Andy Hawkins lost his shutout in the ninth inning Saturday night at Philadelphia, but the unbeaten right-hander breezed to his major league-leading ninth victory as the San Diego Padres beat the Phillies, 4-1.
It was the first complete game of the season for Hawkins, who was 8-9 with an earned-run average of 4.68 last season.
Hawkins gave up a home run to Ozzie Virgil leading off the ninth inning but lowered his ERA to 2.32. Hawkins also squeezed in a run in a three-run, second-inning rally.
Virgil's home run was the Phillies' only run in the two games against the Padres and ended the string of shutout innings for Padre pitchers at 25.
Hawkins' success is not really a big surprise. He pitched well in the Championship Series, then earned the club's only World Series victory, pitching six shutout innings of relief in the second game.
"I felt I pitched my best game tonight," said Hawkins, who made it past the seventh inning only once in his previous eight starts. "I have been lucky in a couple of games but I really believe I found myself in the playoffs last season.
"I was wondering if I was ever going to finish a game. I threw mostly fastballs because I was having trouble with my slider.
"One of these days, I'll probably get clobbered, but it sure is fun while it lasts."
Philadelphia Manager John Felske saw a bit of a silver lining in the hitting of Mike Schmidt, who had a single and a double and twice was retired on hard-hit line drives.
"We are a young club," Felske said, "and we need Mike to lead us. He is starting to hit the ball the way he always has."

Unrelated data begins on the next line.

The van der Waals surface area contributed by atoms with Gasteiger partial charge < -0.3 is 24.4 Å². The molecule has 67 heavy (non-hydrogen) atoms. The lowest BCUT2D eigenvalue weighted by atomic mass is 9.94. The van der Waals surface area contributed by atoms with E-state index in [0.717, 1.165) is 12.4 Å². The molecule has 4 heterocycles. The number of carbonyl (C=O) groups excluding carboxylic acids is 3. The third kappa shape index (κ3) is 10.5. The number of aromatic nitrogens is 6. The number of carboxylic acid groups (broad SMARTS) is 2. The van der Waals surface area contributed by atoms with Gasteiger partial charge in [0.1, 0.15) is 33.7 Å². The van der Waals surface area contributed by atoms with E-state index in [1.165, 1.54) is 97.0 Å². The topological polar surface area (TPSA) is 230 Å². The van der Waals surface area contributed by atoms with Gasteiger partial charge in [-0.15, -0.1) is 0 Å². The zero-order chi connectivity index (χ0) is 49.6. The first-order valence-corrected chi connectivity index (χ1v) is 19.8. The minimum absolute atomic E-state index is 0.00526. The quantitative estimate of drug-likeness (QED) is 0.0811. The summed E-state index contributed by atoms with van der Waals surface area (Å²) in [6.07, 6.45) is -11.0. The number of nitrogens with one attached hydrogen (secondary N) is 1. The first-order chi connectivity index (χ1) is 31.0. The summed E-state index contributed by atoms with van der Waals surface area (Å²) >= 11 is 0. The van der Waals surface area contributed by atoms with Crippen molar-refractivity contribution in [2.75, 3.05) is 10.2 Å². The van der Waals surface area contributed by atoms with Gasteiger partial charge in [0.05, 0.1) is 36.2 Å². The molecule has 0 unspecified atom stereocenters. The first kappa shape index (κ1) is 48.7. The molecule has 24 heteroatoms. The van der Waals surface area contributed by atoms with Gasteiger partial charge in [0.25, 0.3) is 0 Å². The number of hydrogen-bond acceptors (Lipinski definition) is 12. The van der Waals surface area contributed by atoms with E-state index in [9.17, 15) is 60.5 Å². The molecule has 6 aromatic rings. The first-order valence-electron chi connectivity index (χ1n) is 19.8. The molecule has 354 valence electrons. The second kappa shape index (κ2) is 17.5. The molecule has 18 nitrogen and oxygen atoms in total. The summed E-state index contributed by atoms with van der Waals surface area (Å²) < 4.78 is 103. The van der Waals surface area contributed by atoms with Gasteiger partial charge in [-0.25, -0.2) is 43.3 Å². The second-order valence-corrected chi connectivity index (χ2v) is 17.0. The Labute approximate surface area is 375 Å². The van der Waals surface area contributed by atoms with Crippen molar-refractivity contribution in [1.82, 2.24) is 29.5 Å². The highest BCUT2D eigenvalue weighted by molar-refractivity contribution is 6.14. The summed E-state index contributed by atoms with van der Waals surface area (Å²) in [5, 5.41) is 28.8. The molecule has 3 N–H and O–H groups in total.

(BLOCK) Pittsburgh 8, Atlanta 2--While Hawkins has enabled the Padres to get off to a fast start, the Braves, a favorite to win the West, are off to a terrible start.
In an effort to get on track in this game at Atlanta, the Braves reactivated Pascual Perez, who spent three weeks on the disabled list with an arm problem.
Perez wasn't the answer. He gave up a grand slam to Bill Almon in the fourth inning as the Braves fell to 16-24, nine games behind the Padres.
Usually a fast starter, Perez is 0-5. Last season, Perez, without benefit of training camp, won his first three starts and seven of his first eight decisions.
It was the first ever grand slam for Almon, who struck out with the bases loaded in the second inning. In more than 2,800 at-bats, Almon has hit 24 home runs.
Rick Rhoden had a shutout going into the ninth but had to settle for his first victory at Atlanta since 1977, when he pitched for the Dodgers.
(BLOCK) St. Louis 6, Cincinnati 4--Joaquin Andujar dodged bullets most of the night at Cincinnati, but, with last-out help from Ken Dayley, improved his record to 8-1.
Willie McGee homered for the Cardinals, and Tommy Herr, the league's leading hitter, had three hits and drove in two runs to give Andujar enough of a cushion.
"It was a struggle wasn't it?" Cardinal Manager Whitey Herzog said. "They hit him hard all night. He survived."
Chicago 5, Houston 4--Davey Lopes won the battle of home runs at Chicago with a two-run smash in the eighth inning. It was the seventh home run of a game played with the wind blowing out.
Lopes had the crowd of 36,278 buzzing about two plays he made, including a sensational running catch of Dennis Walling's drive into left-center field to end the game. The Astros had two runners on base at the time.
Also homering were Terry Puhl, Kevin Bass and Jerry Mumphrey of the Astros and Leon Durham, Steve Lake and Ron Cey of the Cubs.
Montreal 3, San Francisco 1--Switching from the bullpen to the starting rotation is a big change, but veteran left-hander Dan Schatzeder of the Expos is enjoying it.
Schatzeder went 7 innings, giving up five hits and a run, to win his second in a row as a starter. He said his arm was getting tired.
"When you are a reliever and switch to starting, it's just like spring training," Schatzeder said.